lymphoma) Respiratory tropical pulmonary eosinophilia), Churg-
 10% inflammatory and immune disorders Strauss syndrome
MPN with translocation of PDGFRA/B or
 8% malignant diseases
FGFR1, CML, mastocytosis, Hodgkin
Neoplastic
lymphoma, T cell lymphomas, lymphocytic
CAUSES OF MONOCYTOSIS
HES
Classification Examples Idiopathic
Tuberculosis, subacute bacterial endocarditis, hypereosinophilic ---------
Infectious
syphilis, protozoal, rickettsial syndromes
Recovery from Certain drugs, hematologic and visceral
---------
neutropenia Others malignancies, GI inflammatory diseases,
Leukemias, myeloproliferative disorders, sarcoidosis, Wiskott-Aldrich syndrome
Hematologic
lymphomas, multiple myeloma
Collagen vascular disease, chronic ulcerative PRIMARY HYPEREOSINOPHILIC SYNDROME
Inflammatory colitis, sprue, myositis, polyarteritis, temporal
CRITERIA
arteritis
Solid tumor, immune thrombocytopenic
Others >1.5 x 109/L for more than 6 months
purpura, sarcoidosis

Absence of an underlying cause of eosinophilia despite extensive


VIII. EOSINOPHILS evaluation
Presence of end-organ damage or dysfunction related to eosinophilia:
skin, heart, nervous system

IX. BASOPHILS

A. EOSINPHILIA
 Mild < 1.5 x109 cells /L
 Moderate 1.5 to 5.0 x109 cells /L A. BASOPHILIA
 Severe > to 5.0 x109 cells/L  Absolute count > 0.2 x109/L
 Most common causes are parasitism and allergic disease
CAUSES OF BASOPHILIA
CAUSES OF EOSINOPHILIA
Classification Examples
Classification Examples
Myeloproliferative CML- Hyperleukocytosis, left-shifted
Allergic diseases Urticaria, hay fever, asthma diseases maturation, high eosinophil, and basophil

Allergic Food, drugs, foreign proteins


Parasitic diseases Trichinosis, filariasis, schistosomiasis

Recovery from acute Infectious Variola, varicella


---------
infectiom Chronic haemolytic
Psoriasis, pemphigus, dermatitis, Especially post-splenectomy
anemia
Certain skin diseases herpetiformis, urticarial, angioedema, atopic
Inflammatory Collagen vascular disease, ulcerative colitis
dermatitis
Inflammatory Eosinophilic fasciitis, Churg-Strauss syndrome
Non-parasitic Systemic fungal, scarlet fever, chlamydial
infections pneumonia of infancy

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X. LEUKEMIA LABORATORY FEATURES
 Group of disorders characterized by accumulation of  Anemia
malignant WBC’s in the bone marrow and blood.  Thrombocytopenia
 Cause symptoms from bone marrow failure and organ  Leukocyte count
infiltration. o May be low, normal, high
A. CLASSIFICATION OF LEUKEMIA o <5000/uL in half of patients
 Acute myelogenous leukemia (AML) o “absolute lymphocytosis”
o Most common leukemia in Children <1 yr. and Adult o High WBC count with High Lymphocyte %
 Acute lymphocytic leukemia (ALL) *Can present with Pancytopenia*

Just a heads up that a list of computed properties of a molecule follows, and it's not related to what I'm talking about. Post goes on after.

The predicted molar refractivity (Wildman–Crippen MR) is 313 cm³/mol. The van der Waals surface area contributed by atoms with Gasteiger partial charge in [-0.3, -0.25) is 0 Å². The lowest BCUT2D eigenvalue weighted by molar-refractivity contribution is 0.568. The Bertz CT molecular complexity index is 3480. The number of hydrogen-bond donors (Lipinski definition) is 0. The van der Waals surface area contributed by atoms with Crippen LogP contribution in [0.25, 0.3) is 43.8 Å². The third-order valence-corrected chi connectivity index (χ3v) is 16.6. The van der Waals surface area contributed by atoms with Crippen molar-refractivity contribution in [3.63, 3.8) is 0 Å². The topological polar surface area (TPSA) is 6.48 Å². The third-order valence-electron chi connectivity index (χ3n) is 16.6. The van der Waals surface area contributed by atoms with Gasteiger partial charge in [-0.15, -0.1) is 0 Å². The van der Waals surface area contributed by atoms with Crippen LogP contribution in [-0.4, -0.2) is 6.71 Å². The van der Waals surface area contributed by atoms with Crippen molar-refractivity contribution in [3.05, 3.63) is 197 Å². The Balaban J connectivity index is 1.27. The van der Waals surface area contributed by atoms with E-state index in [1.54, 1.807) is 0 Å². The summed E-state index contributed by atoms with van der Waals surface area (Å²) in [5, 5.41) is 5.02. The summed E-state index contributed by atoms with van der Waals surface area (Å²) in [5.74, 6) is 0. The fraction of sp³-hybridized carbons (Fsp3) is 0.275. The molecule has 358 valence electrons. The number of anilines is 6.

o Most common leukemia in Children  Myelogenous vs Lymphocytic
 Chronic myeloid leukemia (CML) o Difficult to differentiate based on clinical manifestations and
o Prototype of Myeloproliferative Neoplasm simple morphology (Wright-Giemsa stain)
o Eventually becomes Acute Leukemia XI. ACUTE MYELOGENOUS LEUKEMIA
o Incidence increases with age until mid-forties where it A. CLASSIFICATION OF AML
raises rapidly  Molecular Analysis
 Chronic lymphocytic leukemia (CLL) o Prognosis of patient depends on genotype
o Most common leukemia in Older adults  11q23 = bad prognosis, high chance relapse
o Most prevalent leukemia in Western countries. o Somehow give different clinical setups for patients having
B. GENERALITIES OF ACUTE LEUKEMIA same types of AML
ACUTE LEUKEMIA
 Characterized by accumulation of malignant immature WBC’s
(blast) in the blood and bone marrow
 Presence of >20% blasts in the blood and/or bone marrow
(WHO criteria)
o Very large cells: 4-5x the size of RBC’s
o High N:C ratio
o Open chromatin
o Prominent nucleoli
o Contains Auer rods (Myeloid only)
SYMPTOMS AND SIGNS AT PRESENTATION
 Marrow failure
o Anemia: fatigue, shortness of breath
o Granulocytopena: fever, focal infections
o Thrombocytopenia: Petecchiae, bruising, bleeding
 Tissue involvement or Organ infiltration
o Bone pain, tenderness
o Mild splenomegaly, hepatomegaly, lymphadenopathy,
mediastinal mass
o Gingival hyperplasia (common in M5: acute monoblastic
leukemia)
o CNS and cranial nerve dysfunction
o Visual changes (retinal involvement, hemorrhage,
papilledema)
o Testicular involvement
o Sweet syndrome (febrile neutrophilic dermatosis- skin lesion
full of leukocyte on histologic examination)
o Chloromas (extramedullary manifestation; solid collection of
leukocytes outside the bone marrow)

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FRENCH-AMERICAN –BRITISH CLASSIFICATION OF AML
Subtype Description Picture
M0: AML Minimally  Bone aspirate: 90% blast,
differentiated  <3% Myeloperoxidase (MPO) (+)
 Infants and older adults
 < 5 % of AML cases
 No clear evidence of cellular maturation

M1: AML without  Bone aspirate: 90% blast (contain Auer rods)
Maturation  < 10% promyelocytes or beyond
 >3% MPO (+)
 Middle aged persons

M2: AML with Maturation  Bone aspirate: <90% blast


 >10% maturing cells of neutrophil lineage
 <20% precursors with monocytic lineage
 Most common AML
 Auer rods present
All age group

M3: Acute  Promyelocyte accumulates


Promyelocytic Leukemia o Smear: Cytoplasm > Myeloblast
 Auer rods abundant
 Disseminated intravascular coagulation
(DIC) is common
 PML RARA (retinoic acid receptor alpha)
translocation (t15;17)
 Vitamin A during chemotherapy to decrease
risk for DIC

M4: Acute  20% Myeloblast,


Myelomonocytic  80%> monoblast >20%
Leukemia  Smear of Monoblast:
o Usually 3 nuclei
o Cytoplasm > myeloblast
 Auer rods common
 Gingival hyperplasia
 20% AML case

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M5: Acute Monoblastic  >80% Monoblast
Leukemia / Schilling  Younger patients
Leukemia  Auer rods rare
 <5% AML cases
 Extramedullary involvement (cutaneous &